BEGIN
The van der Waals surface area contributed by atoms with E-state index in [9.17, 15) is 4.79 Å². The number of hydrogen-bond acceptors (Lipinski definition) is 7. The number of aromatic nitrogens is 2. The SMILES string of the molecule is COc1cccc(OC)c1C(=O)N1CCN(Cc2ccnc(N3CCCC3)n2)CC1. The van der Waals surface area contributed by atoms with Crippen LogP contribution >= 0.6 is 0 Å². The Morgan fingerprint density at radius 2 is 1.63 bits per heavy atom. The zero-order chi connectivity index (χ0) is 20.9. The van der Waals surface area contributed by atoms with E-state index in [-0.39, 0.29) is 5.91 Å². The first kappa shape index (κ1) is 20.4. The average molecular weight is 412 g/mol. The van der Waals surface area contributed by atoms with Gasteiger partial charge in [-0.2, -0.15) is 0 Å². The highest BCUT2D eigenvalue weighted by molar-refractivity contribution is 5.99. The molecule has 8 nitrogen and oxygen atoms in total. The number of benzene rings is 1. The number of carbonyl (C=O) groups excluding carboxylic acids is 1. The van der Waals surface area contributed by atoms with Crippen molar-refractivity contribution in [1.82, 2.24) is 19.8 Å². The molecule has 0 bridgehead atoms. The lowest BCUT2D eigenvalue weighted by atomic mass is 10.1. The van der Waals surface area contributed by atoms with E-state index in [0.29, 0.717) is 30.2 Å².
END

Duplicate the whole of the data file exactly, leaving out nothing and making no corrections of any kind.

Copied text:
The van der Waals surface area contributed by atoms with E-state index in [9.17, 15) is 4.79 Å². The number of hydrogen-bond acceptors (Lipinski definition) is 7. The number of aromatic nitrogens is 2. The SMILES string of the molecule is COc1cccc(OC)c1C(=O)N1CCN(Cc2ccnc(N3CCCC3)n2)CC1. The van der Waals surface area contributed by atoms with Crippen LogP contribution >= 0.6 is 0 Å². The Morgan fingerprint density at radius 2 is 1.63 bits per heavy atom. The zero-order chi connectivity index (χ0) is 20.9. The van der Waals surface area contributed by atoms with E-state index in [-0.39, 0.29) is 5.91 Å². The first kappa shape index (κ1) is 20.4. The average molecular weight is 412 g/mol. The van der Waals surface area contributed by atoms with Gasteiger partial charge in [-0.2, -0.15) is 0 Å². The highest BCUT2D eigenvalue weighted by molar-refractivity contribution is 5.99. The molecule has 8 nitrogen and oxygen atoms in total. The number of benzene rings is 1. The number of carbonyl (C=O) groups excluding carboxylic acids is 1. The van der Waals surface area contributed by atoms with Crippen molar-refractivity contribution in [1.82, 2.24) is 19.8 Å². The molecule has 0 bridgehead atoms. The lowest BCUT2D eigenvalue weighted by atomic mass is 10.1. The van der Waals surface area contributed by atoms with E-state index in [0.29, 0.717) is 30.2 Å².